These included Chelsea Football Club’s Millennium Hotel at Stamford Bridge, which was turned over to the NHS for its use. The costs are being funded by club owner Roman Abramovich and chairman Bruce Buck, initially for two months as of mid March.
At the same time, former Manchester United players, two of the famous Class of 92 players behind Salford City Football Club, Ryan Giggs and Gary Neville, also opened up their hotels to the NHS. They jointly own two properties in Manchester - Hotel Football near the Old Trafford football ground and The Stock Exchange hotel in the city centre through their company GG Hospitality.
In a statement released on 18 March, Chelsea FC said: ‘Many of the medical staff will be working long shifts and may not be able to travel home or would otherwise have to make long commutes. Local accommodation helps maintain the health and well-being of these crucial personnel at this critical time.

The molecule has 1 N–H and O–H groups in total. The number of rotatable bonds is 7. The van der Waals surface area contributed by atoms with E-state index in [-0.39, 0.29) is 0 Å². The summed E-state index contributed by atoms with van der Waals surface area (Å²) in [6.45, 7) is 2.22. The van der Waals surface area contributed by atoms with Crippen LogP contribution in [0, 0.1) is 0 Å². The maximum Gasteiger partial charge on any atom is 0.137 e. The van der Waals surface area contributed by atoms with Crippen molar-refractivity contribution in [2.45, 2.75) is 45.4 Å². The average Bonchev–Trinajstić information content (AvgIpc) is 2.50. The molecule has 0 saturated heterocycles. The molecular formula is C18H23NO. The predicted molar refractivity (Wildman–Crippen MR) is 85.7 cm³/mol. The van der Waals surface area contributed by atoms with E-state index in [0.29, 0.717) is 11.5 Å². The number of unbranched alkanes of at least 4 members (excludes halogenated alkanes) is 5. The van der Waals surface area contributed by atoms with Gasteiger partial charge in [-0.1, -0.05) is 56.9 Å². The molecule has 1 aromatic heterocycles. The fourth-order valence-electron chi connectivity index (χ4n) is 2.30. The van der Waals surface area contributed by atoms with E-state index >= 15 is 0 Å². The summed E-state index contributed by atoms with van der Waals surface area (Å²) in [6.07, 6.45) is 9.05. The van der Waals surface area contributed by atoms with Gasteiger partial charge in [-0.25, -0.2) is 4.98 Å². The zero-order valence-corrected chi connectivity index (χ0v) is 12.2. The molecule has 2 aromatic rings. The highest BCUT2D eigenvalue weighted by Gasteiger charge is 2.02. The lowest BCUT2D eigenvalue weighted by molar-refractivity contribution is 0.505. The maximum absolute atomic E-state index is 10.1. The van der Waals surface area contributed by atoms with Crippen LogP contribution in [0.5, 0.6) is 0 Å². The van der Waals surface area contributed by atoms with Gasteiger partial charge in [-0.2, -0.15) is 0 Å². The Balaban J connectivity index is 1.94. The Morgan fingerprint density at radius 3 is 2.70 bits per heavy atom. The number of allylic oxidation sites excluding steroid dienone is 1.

‘This will be for a two-month period, and then reconsidered in light of circumstances at the time. NHS staff will be those working in hospitals in the North-West London region, but that may extend to hospitals in other districts.’
Liverpool Football Club has been working closely with North Liverpool Foodbank to help sort and pack emergency food parcels for local vulnerable families. Volunteers from the club, community programme, Red Neighbours and LFC Foundation are all involved.
‘As part of the club’s “Unity is Strength” project, Liverpool Football Club volunteers will attend the central food hub in Anfield, which has been turned into the city’s main food storage venue, to provide essential support to meet the current need during these unprecedented times,’ the Club said.